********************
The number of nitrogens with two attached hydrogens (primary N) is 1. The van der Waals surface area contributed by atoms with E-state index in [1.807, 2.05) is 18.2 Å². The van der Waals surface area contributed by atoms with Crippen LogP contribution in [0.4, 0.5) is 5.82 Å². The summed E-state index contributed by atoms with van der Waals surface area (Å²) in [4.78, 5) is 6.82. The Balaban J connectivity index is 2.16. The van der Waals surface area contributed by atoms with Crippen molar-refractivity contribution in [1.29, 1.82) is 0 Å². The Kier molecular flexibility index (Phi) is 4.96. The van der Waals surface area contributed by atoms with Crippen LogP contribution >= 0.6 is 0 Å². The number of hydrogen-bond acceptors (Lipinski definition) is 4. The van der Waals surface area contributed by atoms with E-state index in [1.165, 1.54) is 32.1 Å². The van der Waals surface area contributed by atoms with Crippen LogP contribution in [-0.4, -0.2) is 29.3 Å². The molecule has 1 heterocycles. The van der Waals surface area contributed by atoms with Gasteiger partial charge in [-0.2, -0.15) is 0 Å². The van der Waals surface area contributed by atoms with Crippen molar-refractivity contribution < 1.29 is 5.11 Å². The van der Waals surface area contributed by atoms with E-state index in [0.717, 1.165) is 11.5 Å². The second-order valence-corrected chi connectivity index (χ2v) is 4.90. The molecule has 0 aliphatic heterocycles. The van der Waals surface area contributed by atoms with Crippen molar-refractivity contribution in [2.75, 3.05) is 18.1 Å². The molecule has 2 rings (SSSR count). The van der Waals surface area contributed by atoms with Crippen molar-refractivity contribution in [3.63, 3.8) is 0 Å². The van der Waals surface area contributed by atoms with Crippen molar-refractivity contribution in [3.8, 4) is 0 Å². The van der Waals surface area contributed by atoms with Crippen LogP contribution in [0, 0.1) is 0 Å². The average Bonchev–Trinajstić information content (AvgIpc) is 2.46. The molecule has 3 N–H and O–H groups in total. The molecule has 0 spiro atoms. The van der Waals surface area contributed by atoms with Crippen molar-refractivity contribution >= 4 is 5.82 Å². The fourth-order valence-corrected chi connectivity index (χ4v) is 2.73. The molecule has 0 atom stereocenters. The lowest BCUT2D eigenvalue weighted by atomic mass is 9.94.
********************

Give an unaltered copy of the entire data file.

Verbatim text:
The number of nitrogens with two attached hydrogens (primary N) is 1. The van der Waals surface area contributed by atoms with E-state index in [1.807, 2.05) is 18.2 Å². The van der Waals surface area contributed by atoms with Crippen LogP contribution in [0.4, 0.5) is 5.82 Å². The summed E-state index contributed by atoms with van der Waals surface area (Å²) in [4.78, 5) is 6.82. The Balaban J connectivity index is 2.16. The van der Waals surface area contributed by atoms with Crippen molar-refractivity contribution in [1.29, 1.82) is 0 Å². The Kier molecular flexibility index (Phi) is 4.96. The van der Waals surface area contributed by atoms with Crippen LogP contribution >= 0.6 is 0 Å². The number of hydrogen-bond acceptors (Lipinski definition) is 4. The van der Waals surface area contributed by atoms with E-state index in [1.165, 1.54) is 32.1 Å². The van der Waals surface area contributed by atoms with Crippen LogP contribution in [-0.4, -0.2) is 29.3 Å². The molecule has 1 heterocycles. The van der Waals surface area contributed by atoms with Gasteiger partial charge in [-0.2, -0.15) is 0 Å². The van der Waals surface area contributed by atoms with Crippen molar-refractivity contribution < 1.29 is 5.11 Å². The van der Waals surface area contributed by atoms with E-state index in [0.717, 1.165) is 11.5 Å². The second-order valence-corrected chi connectivity index (χ2v) is 4.90. The molecule has 0 aliphatic heterocycles. The van der Waals surface area contributed by atoms with Crippen molar-refractivity contribution in [2.75, 3.05) is 18.1 Å². The molecule has 2 rings (SSSR count). The van der Waals surface area contributed by atoms with Crippen molar-refractivity contribution in [3.63, 3.8) is 0 Å². The van der Waals surface area contributed by atoms with Crippen molar-refractivity contribution in [3.8, 4) is 0 Å². The van der Waals surface area contributed by atoms with Crippen LogP contribution in [0, 0.1) is 0 Å². The average Bonchev–Trinajstić information content (AvgIpc) is 2.46. The molecule has 3 N–H and O–H groups in total. The molecule has 0 spiro atoms. The van der Waals surface area contributed by atoms with Crippen molar-refractivity contribution >= 4 is 5.82 Å². The fourth-order valence-corrected chi connectivity index (χ4v) is 2.73. The molecule has 0 atom stereocenters. The lowest BCUT2D eigenvalue weighted by atomic mass is 9.94.